Divorce Law

Divorce, or dissolution of marriage is a legally sanctioned halting of a once valid marriage. In divorce law, the division of property and assets and also the sharing of child custody is usually arranged by the court hearing the proceeding. After the divorce has been completed, both of the divorced parties can legally be remarried.

Contrary to popular pop culture and false common sense, nearly 95 percent of divorces do not require a trial with contesting parties. With the help of a divorce attorney, most couples involved in a divorce settle their assets, property, support, and custody battles through negotiation and agreement. These negotiations are then approved by the presiding judge, if, in the view of the court, the agreements arrive at a minimal level of fairness.

An important piece of information in requesting a divorce is the residency requirements of the state. In many states in order to attain a divorce, some form of residency must have been established between the tow parties. The time periods and rules regulating this process vary between each state, however, an experienced divorce attorney can help you get through these rules in the most efficient way possible. Not all states impose a residency requirement, and a divorce can be completed immediately, but in most states, a period of six months for residency is the average.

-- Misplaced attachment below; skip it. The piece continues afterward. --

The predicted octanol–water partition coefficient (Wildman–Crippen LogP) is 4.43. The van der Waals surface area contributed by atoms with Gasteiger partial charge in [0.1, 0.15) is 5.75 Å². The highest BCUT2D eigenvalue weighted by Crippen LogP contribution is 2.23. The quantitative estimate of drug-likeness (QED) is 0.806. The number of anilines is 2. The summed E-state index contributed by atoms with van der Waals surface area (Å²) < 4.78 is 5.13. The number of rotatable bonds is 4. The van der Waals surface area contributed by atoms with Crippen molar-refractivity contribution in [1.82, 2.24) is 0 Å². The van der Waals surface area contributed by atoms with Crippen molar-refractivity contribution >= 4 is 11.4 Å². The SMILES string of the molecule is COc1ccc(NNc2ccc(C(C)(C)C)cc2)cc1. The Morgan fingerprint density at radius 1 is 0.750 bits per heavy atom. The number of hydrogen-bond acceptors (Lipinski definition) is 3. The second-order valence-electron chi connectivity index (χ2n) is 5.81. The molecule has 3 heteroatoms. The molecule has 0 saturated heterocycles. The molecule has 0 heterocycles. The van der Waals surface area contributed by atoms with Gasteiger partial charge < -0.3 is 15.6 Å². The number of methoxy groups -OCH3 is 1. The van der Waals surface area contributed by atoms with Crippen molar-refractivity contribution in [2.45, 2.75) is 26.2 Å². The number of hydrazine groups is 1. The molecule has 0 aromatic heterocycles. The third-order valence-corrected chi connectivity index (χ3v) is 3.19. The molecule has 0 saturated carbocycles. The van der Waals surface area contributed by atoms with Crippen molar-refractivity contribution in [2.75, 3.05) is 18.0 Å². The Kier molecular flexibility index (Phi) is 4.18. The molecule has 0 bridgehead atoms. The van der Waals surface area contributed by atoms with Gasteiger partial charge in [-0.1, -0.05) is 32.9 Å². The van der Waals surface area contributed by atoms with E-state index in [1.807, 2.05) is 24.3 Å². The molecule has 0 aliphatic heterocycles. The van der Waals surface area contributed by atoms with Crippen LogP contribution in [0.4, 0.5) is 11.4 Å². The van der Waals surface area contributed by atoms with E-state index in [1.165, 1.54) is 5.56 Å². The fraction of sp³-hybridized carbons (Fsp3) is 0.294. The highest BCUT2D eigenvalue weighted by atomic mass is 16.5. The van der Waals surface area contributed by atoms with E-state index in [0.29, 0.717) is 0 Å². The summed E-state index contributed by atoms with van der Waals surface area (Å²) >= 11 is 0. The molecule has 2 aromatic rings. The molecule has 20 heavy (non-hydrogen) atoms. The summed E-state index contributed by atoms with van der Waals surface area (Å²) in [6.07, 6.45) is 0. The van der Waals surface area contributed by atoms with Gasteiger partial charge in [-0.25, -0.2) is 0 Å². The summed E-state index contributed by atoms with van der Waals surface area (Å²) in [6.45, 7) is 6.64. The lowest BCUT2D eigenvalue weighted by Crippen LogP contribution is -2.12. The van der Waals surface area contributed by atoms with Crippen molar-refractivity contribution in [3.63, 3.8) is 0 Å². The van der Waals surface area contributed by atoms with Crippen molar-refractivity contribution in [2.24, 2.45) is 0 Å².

Divorce law states, there are two different forms of filings that can be pursued. The divorce will be deemed either a “no-fault” or a “fault” divorce. A no-fault action is described as a divorce where the spouse imposing the divorce does not have to prove the other spouse was at fault in order to cause the divorce.

Common citations for the need of a “no-fault” divorce include:

  • Irreconcilable differences
  • Incompatibility
  • Irretrievable breakdown
  • Prolonged and permanent separation

On the contrary, Fault-based grounds are only offered in approximately thirty-nine states, and must be due to excessive cruelty, desertion, drug use, and/or adultery. Although “no-fault” is the predominantly pursued avenue of divorce, thirty-two states offer and pursue a “fault” divorce proceedings plan. These divorces seek to assign blame, and accurately assign all assets, properties, and custody based upon these claims of blame.